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Friday, Sep 21, 2018
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Once a month, they gather to remember Lyfe Lazarus Coleman

On the night of Jan. 5, just after midnight, Life Malcom heard a frantic knock on his bedroom door. He woke up alarmed, opened the door and heard his younger sister say she thought someone had shot Lyfe, his son.

Lyfe Lazarus Coleman, 18, was collapsed outside on the front lawn, still wearing the McDonald’s uniform from his late-shift at work.

The stunned father stood in his front yard unable to help his dying son.

Less than four hours later at Tampa General Hospital, Malcom held his son’s hand as the teen drew his last breath.

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Exactly nine months later, in the same area of his front yard, Malcom stands again, surrounded by friends and family, to “remember the life of young Lyfe.”

It is the ninth such monthly gathering, held last Monday, and those involved say it is a fitting tribute to the young man who meant so much to so many people.

“I want what we do here to be a celebratory event,” says Malcom, 40. “One to remember the very short, yet very impactful life of my young son, and to celebrate, even as we work to fix things and make things better.”

A custom street sign bearing Lyfe’s name hangs on the fence, above a memorial with dozens of candles, stuffed bears and liquor bottles. The home is near Robles Park on Jefferson Street. There is talk of trying to have the street renamed for Lyfe.

About 8 p.m., the group pulls closer together as family friend Uwezo E. Sudan starts the ceremony.

“This is not an easy thing to do,” Sudan says. “But it’s going to be done every fifth of the month. And while it is specifically about Lyfe Lazarus Coleman, it’s also about us and our community. Who we are and what we stand for.”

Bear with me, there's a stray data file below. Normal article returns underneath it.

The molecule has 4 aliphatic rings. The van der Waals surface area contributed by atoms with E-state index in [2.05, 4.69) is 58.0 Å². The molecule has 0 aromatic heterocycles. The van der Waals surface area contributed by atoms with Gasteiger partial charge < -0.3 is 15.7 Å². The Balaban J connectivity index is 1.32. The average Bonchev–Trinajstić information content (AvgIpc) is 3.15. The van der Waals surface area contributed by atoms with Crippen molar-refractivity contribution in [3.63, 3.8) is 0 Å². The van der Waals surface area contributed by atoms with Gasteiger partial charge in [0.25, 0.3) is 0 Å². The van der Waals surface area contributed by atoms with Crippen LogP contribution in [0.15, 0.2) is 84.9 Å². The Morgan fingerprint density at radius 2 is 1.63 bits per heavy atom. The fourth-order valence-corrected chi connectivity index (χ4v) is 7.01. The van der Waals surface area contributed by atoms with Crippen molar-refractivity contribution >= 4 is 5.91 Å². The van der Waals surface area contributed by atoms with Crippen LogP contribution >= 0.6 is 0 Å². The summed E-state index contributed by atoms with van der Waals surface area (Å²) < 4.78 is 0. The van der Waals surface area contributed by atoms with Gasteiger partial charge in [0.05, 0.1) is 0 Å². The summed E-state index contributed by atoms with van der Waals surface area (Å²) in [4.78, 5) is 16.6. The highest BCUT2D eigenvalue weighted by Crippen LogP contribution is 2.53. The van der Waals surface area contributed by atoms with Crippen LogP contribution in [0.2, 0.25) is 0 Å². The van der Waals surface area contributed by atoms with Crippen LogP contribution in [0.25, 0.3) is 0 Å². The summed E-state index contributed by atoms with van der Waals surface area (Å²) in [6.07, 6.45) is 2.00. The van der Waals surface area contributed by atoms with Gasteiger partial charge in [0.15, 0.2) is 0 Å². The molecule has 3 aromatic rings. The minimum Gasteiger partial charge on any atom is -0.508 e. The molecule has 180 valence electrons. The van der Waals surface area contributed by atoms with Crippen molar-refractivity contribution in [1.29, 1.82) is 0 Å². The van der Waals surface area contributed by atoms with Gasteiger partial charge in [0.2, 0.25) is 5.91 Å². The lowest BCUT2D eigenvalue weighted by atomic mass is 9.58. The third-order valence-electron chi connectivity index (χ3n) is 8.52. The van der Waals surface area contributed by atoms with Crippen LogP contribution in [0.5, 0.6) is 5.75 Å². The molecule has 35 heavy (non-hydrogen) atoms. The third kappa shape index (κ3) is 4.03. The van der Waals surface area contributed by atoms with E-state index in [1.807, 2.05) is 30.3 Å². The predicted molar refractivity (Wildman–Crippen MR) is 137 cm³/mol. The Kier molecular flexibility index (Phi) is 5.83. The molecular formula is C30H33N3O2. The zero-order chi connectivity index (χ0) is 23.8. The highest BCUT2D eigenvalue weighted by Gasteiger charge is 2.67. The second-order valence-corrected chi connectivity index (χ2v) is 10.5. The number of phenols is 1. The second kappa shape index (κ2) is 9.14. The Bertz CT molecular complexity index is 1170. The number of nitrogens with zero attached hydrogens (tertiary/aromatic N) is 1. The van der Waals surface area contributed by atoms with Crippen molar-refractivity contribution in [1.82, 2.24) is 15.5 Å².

As darkness settles in, a yellow streetlight throws shadows on the sidewalk. Sudan thanks those attending, acknowledging they could be anywhere else but made a choice to be here. The gathering of about 20 people — mostly young men — forms a semicircle around Sudan, who kneels beside the memorial.

“We want to remember Lyfe Lazarus Coleman, and all the others in our community who have been taken from us. They will not be forgotten.”

Sudan is a priest in the Ifa faith, a traditional African religion of the Yoruba people.

He speaks about the connectedness of all African people and how they are responsible for one another.

“What happens to you, happens to me,” Sudan says, before performing traditional rituals, ending with the lighting of a candle and a recitation of names.

They repeat the name “Lyfe Lazarus Coleman” and those of others lost this year.

Malcom then expresses appreciation to those who have gathered in memory of his son.

“So many of you have been here for every one of these nine extraordinarily awful months,” Malcom says. “I hope you know that I’m here for each of you. I love you like I love my son and now we need to duplicate that and spread that kind of love and accountability for each other.”

As the ceremonial portion of the gathering winds to a close, music is turned up, food and drinks are offered, and mobile devices come out to take pictures, text girlfriends and check sports scores.

Malcom goes along with the festive part of the get-togethers, but he hopes the monthly gatherings lay a foundation.

“They should be the building blocks that will change the circumstances that led to this tragic situation that I have to experience every day.”

Asha Coleman, 18, is Lyfe’s younger sister.

“We could really count on each other,” she says. “He was my best friend. I just don’t see any good reason why I now have to turn 19, and 20, and all the years after that, without my brother by my side.”

She also hopes that the unity of the monthly gathering will capture people’s attention.

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Lyfe Lazarus Coleman was the first person killed in Hillsborough County this year. Since then, 27 other people have been slain in Tampa alone, compared to 18 all of last year, a city police spokesman said. Most of them are young black men.

Tampa detectives continue to investigate Coleman’s death. No one has been charged with the killing.

Malcom said police have been in contact with him and he appreciates their efforts, but he is more focused on what he can do within the neighborhood.

“We are still struggling with this ridiculous banditry,” he said.

“We will grow this celebration from just a gathering in a front yard. The purpose is to make sure that Lyfe’s name is never erased from the Earth, and to change this violent culture that plagues our community.”

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